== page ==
Autonomy seems to require self-control. It also seems that acratic action results from a lack of self-control. Such actions would thus lack autonomy. However, there are reasons to think that acratic actions can be free. Since it is plausible to think that free actions necessarily are autonomous, one would have to conclude that acratic actions are autonomous. My aim is to evaluate the main solutions to this paradox.
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  22. Undo Uus (1999). The Libertarian Imperative. Journal of Consciousness Studies 6 (10):48-64.
    The prevailing trend of deeming subjective experiences causally idle obfuscates consciousness research as epiphenomenal entities cannot be studied. The most flexible way for conscious experiences to be efficacious is for them to serve as a basis for free action. Regrettably, no objective evidence testifies for this possibility. In this paper I explain that if we seek the truth we must, for purely logical reasons, irrespective of theoretical ideas and empirical data about the origin of our activity, follow the Libertarian Imperative (...)
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  23. B. Allan Wallace (2011). A Buddhist View of Free Will: Beyond Determinism and Indeterminism. Journal of Consciousness Studies 18 (3-4):3-4.
    While the question of free will does not figure as prominently in Buddhist writings as it does in western theology, philosophy, and psychology, it is a topic that was addressed in the earliest Buddhist writings. According to these accounts, for pragmatic and ethical reasons, the Buddha rejected both determinism and indeterminism as understood at that time. Rather than asking the metaphysical question of whether already humans have free will, Buddhist tradition takes a more pragmatic approach, exploring ways in which we (...)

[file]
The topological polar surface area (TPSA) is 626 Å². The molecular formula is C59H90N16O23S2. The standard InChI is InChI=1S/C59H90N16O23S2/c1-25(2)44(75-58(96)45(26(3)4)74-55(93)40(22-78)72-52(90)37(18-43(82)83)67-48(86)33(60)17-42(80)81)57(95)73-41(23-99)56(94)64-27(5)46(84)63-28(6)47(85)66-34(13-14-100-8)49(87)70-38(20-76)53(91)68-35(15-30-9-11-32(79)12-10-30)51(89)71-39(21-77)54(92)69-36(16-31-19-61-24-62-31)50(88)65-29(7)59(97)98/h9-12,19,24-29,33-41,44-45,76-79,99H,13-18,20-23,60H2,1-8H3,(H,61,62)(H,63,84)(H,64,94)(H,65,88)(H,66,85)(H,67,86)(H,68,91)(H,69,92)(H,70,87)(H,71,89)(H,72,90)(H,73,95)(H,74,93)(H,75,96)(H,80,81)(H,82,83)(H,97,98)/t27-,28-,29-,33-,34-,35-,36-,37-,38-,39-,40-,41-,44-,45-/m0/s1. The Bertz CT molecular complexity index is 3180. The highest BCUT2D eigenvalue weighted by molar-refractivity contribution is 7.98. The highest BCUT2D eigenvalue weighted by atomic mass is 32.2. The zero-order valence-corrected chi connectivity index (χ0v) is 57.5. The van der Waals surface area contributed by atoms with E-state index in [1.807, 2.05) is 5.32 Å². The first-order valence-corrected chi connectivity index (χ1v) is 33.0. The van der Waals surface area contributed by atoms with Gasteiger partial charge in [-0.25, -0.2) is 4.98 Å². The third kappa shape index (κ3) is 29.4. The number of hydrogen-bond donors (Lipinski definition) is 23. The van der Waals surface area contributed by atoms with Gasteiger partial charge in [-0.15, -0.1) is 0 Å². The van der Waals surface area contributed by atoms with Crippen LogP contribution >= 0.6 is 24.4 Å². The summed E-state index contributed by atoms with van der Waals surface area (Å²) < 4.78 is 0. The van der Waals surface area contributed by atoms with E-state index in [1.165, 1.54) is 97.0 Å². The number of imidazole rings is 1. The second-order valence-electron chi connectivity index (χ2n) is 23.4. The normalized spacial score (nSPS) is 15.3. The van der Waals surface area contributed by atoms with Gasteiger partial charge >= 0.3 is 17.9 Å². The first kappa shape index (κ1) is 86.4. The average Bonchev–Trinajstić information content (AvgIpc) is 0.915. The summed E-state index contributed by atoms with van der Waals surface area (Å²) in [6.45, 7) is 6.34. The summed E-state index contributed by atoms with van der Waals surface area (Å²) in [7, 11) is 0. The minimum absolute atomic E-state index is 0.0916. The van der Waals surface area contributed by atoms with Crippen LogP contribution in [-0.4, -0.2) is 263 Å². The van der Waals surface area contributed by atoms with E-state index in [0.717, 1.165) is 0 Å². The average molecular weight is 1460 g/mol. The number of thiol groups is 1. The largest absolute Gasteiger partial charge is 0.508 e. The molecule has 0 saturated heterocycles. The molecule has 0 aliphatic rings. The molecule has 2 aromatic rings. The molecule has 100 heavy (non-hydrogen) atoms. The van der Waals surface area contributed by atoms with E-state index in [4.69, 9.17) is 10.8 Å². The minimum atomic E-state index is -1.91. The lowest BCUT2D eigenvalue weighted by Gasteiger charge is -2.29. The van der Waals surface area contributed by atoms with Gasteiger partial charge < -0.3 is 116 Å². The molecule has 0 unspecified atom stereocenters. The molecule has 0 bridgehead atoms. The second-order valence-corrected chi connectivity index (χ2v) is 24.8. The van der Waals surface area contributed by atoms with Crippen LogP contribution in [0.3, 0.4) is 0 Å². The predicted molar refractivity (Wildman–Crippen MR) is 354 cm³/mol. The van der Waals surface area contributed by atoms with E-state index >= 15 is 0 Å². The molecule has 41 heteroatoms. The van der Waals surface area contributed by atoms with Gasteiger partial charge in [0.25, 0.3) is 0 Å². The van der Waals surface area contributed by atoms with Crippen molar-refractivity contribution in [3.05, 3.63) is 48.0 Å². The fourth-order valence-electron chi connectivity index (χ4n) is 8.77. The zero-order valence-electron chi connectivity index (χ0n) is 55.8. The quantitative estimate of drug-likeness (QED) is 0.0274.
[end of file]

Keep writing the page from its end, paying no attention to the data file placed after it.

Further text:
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Free Will and Science
  1. José Luis Bermúdez (2010). Action and Awareness of Agency: Comments on Chris Frith. Pragmatics and Cognition 18 (3):576-588.
    Chris Frith's target chapters contain a wealth of interesting experiments and striking theoretical claims. In these comments I begin by drawing out some of the key themes in his discussion of action and the sense of agency. Frith's central claim about conscious action is that what we are primarily conscious of in acting is our own agency. I will review some of the experimental evidence that he interprets in support of this claim and then explore the following three questions about (...)
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  2. A. J. C. Freeman (1999). Decisive Action. Personal Responsibility All the Way Down. Journal of Consciousness Studies 6 (8-9):8-9.
    I do not approach the question of free will as a scientist, like Colin Blakemore, or a lawyer, like David Hodgson, or philosopher, like Daniel Dennett, but as a priest -- someone who feels responsible for my own actions and who is called upon to counsel and absolve such as come to me with their shame and their guilt. Should I say that their sense of responsibility is illusory? Or should I encourage them to accept responsibility, and then to deal (...)
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  3. Mae-Wan Ho (1996). The Biology of Free Will. Journal of Consciousness Studies 3 (3):231-244.
    According to Bergson , the traditional problem of free will is misconceived and arises from a mismatch between the quality of authentic, subjective experience and its description in language, in particular, the language of the mechanistic science of psychology. Contemporary western scientific concepts of the organism, on the other hand, are leading us beyond conventional thermodynamics as well as quantum theory and offering rigorous insights which reaffirm and extend our intuitive, poetic, and even romantic notions of spontaneity and free will. (...)
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  4. David Hodgson (1999). Hume's Mistake. Journal of Consciousness Studies 6 (8-9):201-24.
    Hume claimed that anything that happens must either be causally determined or a matter of chance, and that a person is responsible only for choices caused by the person’s character; so that if any sense is to made of free will and responsibility, it must be on the basis that they are compatible with determinism.
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  5. David H. Ingvar (1999). On Volition: A Neurophysiologically Oriented Essay. Journal of Consciousness Studies 6 (8-9):8-9.